Language Learning: Micro Environments or Macro Environments?
Can you really learn a language without living in a country where it is spoken?
Indeed, a commonly recurring question in the world of language learning. Although many expats, the majority being monolingual English speakers, never learn the local language despite being in the country for years, surely those wanting or needing to learn a foreign language must live in the country for a period of time. Most “useful” advice would say that there is no other way.
But wait. I mentioned above that many expats do not learn the local language of the country in which they reside. Far from being a wasteful use of their time, these non-language-learners can teach the serious learner a lot about how to learn languages.
The monolingual expats have no necessity, and therefore no drive. How can they actively ignore the language for so long? The key, of course, is their environment. No, I am not talking about their country of residence, which of course would be a treasure trove of resources if they cared for it, I am referring to their micro environment: the situations they most often, or always, find themselves in.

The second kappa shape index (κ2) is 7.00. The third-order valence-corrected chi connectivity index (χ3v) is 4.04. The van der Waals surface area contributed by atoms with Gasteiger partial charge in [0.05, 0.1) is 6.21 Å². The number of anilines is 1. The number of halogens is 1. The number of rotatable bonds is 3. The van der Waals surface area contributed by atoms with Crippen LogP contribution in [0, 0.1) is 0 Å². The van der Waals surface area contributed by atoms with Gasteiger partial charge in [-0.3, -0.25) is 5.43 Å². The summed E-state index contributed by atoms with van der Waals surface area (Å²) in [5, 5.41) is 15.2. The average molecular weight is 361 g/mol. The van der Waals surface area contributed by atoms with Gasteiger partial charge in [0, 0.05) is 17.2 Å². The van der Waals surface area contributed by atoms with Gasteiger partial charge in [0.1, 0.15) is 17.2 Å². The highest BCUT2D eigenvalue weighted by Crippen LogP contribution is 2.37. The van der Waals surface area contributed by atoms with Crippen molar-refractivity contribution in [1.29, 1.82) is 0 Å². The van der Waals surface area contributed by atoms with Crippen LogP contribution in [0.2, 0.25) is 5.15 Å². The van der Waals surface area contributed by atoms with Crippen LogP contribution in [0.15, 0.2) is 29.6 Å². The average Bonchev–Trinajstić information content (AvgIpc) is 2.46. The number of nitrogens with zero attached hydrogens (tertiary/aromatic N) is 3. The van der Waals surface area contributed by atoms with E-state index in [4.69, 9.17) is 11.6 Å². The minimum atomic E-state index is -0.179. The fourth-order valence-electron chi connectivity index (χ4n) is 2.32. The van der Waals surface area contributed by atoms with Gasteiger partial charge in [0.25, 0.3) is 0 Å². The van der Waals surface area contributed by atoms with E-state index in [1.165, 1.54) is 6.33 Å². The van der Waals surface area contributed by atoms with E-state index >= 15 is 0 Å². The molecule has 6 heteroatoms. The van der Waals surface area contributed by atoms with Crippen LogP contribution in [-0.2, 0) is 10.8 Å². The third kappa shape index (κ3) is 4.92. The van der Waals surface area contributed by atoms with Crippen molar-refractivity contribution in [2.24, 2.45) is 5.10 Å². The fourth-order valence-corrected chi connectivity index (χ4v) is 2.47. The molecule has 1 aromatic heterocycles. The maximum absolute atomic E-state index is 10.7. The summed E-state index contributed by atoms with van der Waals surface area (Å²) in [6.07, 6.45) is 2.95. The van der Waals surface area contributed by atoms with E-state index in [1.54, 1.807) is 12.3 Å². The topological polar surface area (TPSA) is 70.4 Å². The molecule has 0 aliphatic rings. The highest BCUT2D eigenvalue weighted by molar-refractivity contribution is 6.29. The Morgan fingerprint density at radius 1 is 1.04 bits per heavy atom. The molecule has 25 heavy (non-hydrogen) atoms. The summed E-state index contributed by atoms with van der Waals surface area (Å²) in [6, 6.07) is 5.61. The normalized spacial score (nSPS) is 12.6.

While they are immersed in their native language bubble, it is irrelevant what is happening outside the door. Immersed in a language bubble. An interesting thought. This seemingly oblivious group of people have actually discovered the key! That’s right, the micro environment is infinitely more important than the world at large, if the latter is of little importance to the ultimate objective – language learning.
In Moscow I once met a woman who spoke English with such great fluency and confidence that I thought she must certainly have spent time in the UK – she even had a regional accent, and used a range of colloquial expressions from that part of the country. But no, she had never visited the UK, or any English-speaking country. In fact, she had never set foot outside Russia.
Incredible, I thought, and actually doubted the truth of her claim. It was true, of course. But how? An English class, twice per week, was her first answer. Then she told me that she was addicted to a British TV series. Then, that she had the BBC news channel playing constantly while she was at home. Then, that she had, for a year, maintained a one-hour language exchange via skype with a native, for over full year. Yes, the internet is an amazing thing.
While she admitted that she would have benefited more from real-world immersion, she insisted that the only reason for this was that it took less effort. With effort, she had created a world for herself in which the official language was English, while outside the door, Moscow buzzed on relentlessly in its own tongue. Of course, she couldn’t avoid Russian, she had to use it every day, after all. But this was not a problem, she assured me – her home, (her sanctuary as she called it) was English-language territory. Isolation is achievable.
A friend once spent time on a compound while working as an engineer in Saudi Arabia. Fascinated, I asked him what the local dialect of Arabic sounded like. His response? “I have no idea…”